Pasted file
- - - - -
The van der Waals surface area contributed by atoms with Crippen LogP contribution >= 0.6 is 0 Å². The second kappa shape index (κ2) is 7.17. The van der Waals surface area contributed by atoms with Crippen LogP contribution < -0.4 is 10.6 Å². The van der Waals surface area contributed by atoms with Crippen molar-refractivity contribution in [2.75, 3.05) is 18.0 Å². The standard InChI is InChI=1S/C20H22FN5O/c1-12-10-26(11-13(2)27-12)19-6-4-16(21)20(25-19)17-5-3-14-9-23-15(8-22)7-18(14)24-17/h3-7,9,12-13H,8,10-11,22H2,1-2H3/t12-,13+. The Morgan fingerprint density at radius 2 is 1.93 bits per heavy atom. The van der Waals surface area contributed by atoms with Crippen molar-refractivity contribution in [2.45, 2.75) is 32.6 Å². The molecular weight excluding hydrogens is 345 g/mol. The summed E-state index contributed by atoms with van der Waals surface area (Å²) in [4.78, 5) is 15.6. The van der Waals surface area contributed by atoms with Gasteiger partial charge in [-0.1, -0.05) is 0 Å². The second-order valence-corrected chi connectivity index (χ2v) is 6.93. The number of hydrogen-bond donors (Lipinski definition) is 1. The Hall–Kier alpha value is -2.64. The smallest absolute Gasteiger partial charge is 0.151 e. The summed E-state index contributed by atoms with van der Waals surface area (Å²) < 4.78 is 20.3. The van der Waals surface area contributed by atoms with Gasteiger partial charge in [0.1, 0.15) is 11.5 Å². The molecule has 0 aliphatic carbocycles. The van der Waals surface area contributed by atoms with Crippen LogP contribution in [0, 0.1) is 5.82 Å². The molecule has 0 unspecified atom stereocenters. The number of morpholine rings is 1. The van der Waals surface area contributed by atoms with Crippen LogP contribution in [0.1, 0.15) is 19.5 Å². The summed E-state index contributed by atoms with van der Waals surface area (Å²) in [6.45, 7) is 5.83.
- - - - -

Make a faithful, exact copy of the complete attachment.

The van der Waals surface area contributed by atoms with Crippen LogP contribution >= 0.6 is 0 Å². The second kappa shape index (κ2) is 7.17. The van der Waals surface area contributed by atoms with Crippen LogP contribution < -0.4 is 10.6 Å². The van der Waals surface area contributed by atoms with Crippen molar-refractivity contribution in [2.75, 3.05) is 18.0 Å². The standard InChI is InChI=1S/C20H22FN5O/c1-12-10-26(11-13(2)27-12)19-6-4-16(21)20(25-19)17-5-3-14-9-23-15(8-22)7-18(14)24-17/h3-7,9,12-13H,8,10-11,22H2,1-2H3/t12-,13+. The Morgan fingerprint density at radius 2 is 1.93 bits per heavy atom. The van der Waals surface area contributed by atoms with Crippen molar-refractivity contribution in [2.45, 2.75) is 32.6 Å². The molecular weight excluding hydrogens is 345 g/mol. The summed E-state index contributed by atoms with van der Waals surface area (Å²) in [4.78, 5) is 15.6. The van der Waals surface area contributed by atoms with Gasteiger partial charge in [-0.1, -0.05) is 0 Å². The second-order valence-corrected chi connectivity index (χ2v) is 6.93. The number of hydrogen-bond donors (Lipinski definition) is 1. The Hall–Kier alpha value is -2.64. The smallest absolute Gasteiger partial charge is 0.151 e. The summed E-state index contributed by atoms with van der Waals surface area (Å²) < 4.78 is 20.3. The van der Waals surface area contributed by atoms with Gasteiger partial charge in [0.1, 0.15) is 11.5 Å². The molecule has 0 aliphatic carbocycles. The van der Waals surface area contributed by atoms with Crippen LogP contribution in [0, 0.1) is 5.82 Å². The molecule has 0 unspecified atom stereocenters. The number of morpholine rings is 1. The van der Waals surface area contributed by atoms with Crippen LogP contribution in [0.1, 0.15) is 19.5 Å². The summed E-state index contributed by atoms with van der Waals surface area (Å²) in [6.45, 7) is 5.83.